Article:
The Saving Elephants Blog

Featuring original content on classical conservatism, current affairs, and everything in-between, these weekly blog posts will illustrate how the wisdom of the past can be applied to the challenges of today.  The blog is organized by the following categories: Conservative Values (taking a deep dive into specific conservative ideas), Competing Worldviews (comparing and contrasting conservatism with other worldviews), Trumpism (posts related to the Trump phenomenon), Elections (observations on upcoming and past elections), and Cornucopia (posts that don't fit in the previous categories).

Select a category from the menu, or read the most recent weekly post below:

Episode 29 - Conservative Minds with Kyle Sammin

“Welcome to Conservative Minds – a podcast dedicated to examining conservative intellectual history to determine the core values of American conservatism. What does it mean to call yourself a conservative? What did it mean in prior times and how did we get where we are today? We explore these questions and more by turning to conservative political thinkers from the past and present. Each episode we select readings and conduct a discussion to share with you our investigation.” Thus begins each episode of the Conservative Minds podcast. In a dizzying weekly release, cohosts Corey Astillck and Kyle Sammin read a notable work of a conservative intellectual leader and hold a discussion summa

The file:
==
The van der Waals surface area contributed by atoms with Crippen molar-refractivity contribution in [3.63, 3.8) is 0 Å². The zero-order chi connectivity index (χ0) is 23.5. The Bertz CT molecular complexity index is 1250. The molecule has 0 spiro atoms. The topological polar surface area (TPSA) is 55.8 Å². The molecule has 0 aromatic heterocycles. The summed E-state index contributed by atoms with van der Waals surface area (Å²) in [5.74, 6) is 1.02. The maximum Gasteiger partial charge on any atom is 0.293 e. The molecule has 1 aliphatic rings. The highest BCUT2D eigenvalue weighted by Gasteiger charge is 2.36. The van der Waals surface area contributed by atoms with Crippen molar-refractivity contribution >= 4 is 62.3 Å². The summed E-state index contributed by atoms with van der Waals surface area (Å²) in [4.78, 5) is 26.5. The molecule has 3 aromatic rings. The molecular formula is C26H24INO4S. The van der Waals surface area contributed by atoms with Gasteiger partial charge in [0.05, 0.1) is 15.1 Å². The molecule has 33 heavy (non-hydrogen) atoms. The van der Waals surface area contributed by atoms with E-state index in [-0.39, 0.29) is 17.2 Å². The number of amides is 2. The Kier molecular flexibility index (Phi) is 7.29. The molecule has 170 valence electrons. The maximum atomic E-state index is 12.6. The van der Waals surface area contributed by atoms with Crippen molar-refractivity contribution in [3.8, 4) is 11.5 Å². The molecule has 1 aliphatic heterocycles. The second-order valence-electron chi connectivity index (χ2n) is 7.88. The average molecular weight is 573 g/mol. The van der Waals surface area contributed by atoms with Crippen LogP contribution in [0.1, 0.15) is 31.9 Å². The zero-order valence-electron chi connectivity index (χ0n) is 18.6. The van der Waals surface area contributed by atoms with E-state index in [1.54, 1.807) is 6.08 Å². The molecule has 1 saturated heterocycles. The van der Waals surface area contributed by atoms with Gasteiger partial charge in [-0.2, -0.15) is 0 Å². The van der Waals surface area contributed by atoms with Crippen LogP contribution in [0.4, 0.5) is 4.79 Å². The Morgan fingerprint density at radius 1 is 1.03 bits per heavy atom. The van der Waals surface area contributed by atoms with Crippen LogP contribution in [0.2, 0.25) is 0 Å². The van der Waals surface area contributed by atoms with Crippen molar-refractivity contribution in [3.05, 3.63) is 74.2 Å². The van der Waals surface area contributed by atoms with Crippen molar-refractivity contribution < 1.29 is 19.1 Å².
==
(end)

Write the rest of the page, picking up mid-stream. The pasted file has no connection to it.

Spring Break

This is just a brief note to let my loyal readers know I’ll be taking a break from my regular Friday blog posts through the month of April to refresh and refocus. The podcast will still go out as scheduled and—come May—we should be back up and running with more great content. Until then, enjoy the lovely weather everybody! Josh

Episode 28 - Unjust with Noah Rothman

There are just two problems with social justice: it’s not social and it’s not justice. So says Noah Rothman, Saving Elephants’ guest and author of the new book Unjust: Social Justice and the Unmaking of America. Noah walks us through the evolution of the concept of justice in the West to show how some political activists (perhaps unwittingly) have twisted it. Social justice may be well intentioned and be useful as a philosophical perspective. But when applied to practical politics, the results are anything but just. Perhaps most surprisingly, social justice is no longer chiefly a tool of the Left, as some groups on the Right are learning how to wield the weapon of retribution. In a socie